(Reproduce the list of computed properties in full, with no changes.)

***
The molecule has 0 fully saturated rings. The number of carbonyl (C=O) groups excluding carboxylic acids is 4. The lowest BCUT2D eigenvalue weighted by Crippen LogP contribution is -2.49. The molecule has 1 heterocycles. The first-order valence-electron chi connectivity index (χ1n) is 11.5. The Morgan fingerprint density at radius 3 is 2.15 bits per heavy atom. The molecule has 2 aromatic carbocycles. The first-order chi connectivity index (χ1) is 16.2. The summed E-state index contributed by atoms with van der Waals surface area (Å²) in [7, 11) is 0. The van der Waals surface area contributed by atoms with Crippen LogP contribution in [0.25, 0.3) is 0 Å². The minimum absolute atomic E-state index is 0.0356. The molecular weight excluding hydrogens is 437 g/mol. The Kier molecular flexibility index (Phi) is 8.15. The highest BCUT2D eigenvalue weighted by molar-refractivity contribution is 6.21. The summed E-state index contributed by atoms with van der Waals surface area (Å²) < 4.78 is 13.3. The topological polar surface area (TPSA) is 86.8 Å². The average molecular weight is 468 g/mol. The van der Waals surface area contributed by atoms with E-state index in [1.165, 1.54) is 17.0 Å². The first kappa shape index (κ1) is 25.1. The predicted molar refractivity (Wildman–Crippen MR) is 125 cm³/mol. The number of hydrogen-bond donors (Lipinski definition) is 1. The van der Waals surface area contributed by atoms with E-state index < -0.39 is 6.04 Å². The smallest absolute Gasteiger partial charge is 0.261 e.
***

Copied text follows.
The molecule has 0 fully saturated rings. The number of carbonyl (C=O) groups excluding carboxylic acids is 4. The lowest BCUT2D eigenvalue weighted by Crippen LogP contribution is -2.49. The molecule has 1 heterocycles. The first-order valence-electron chi connectivity index (χ1n) is 11.5. The Morgan fingerprint density at radius 3 is 2.15 bits per heavy atom. The molecule has 2 aromatic carbocycles. The first-order chi connectivity index (χ1) is 16.2. The summed E-state index contributed by atoms with van der Waals surface area (Å²) in [7, 11) is 0. The van der Waals surface area contributed by atoms with Crippen LogP contribution in [0.25, 0.3) is 0 Å². The minimum absolute atomic E-state index is 0.0356. The molecular weight excluding hydrogens is 437 g/mol. The Kier molecular flexibility index (Phi) is 8.15. The highest BCUT2D eigenvalue weighted by molar-refractivity contribution is 6.21. The summed E-state index contributed by atoms with van der Waals surface area (Å²) < 4.78 is 13.3. The topological polar surface area (TPSA) is 86.8 Å². The average molecular weight is 468 g/mol. The van der Waals surface area contributed by atoms with E-state index in [1.165, 1.54) is 17.0 Å². The first kappa shape index (κ1) is 25.1. The predicted molar refractivity (Wildman–Crippen MR) is 125 cm³/mol. The number of hydrogen-bond donors (Lipinski definition) is 1. The van der Waals surface area contributed by atoms with E-state index < -0.39 is 6.04 Å². The smallest absolute Gasteiger partial charge is 0.261 e.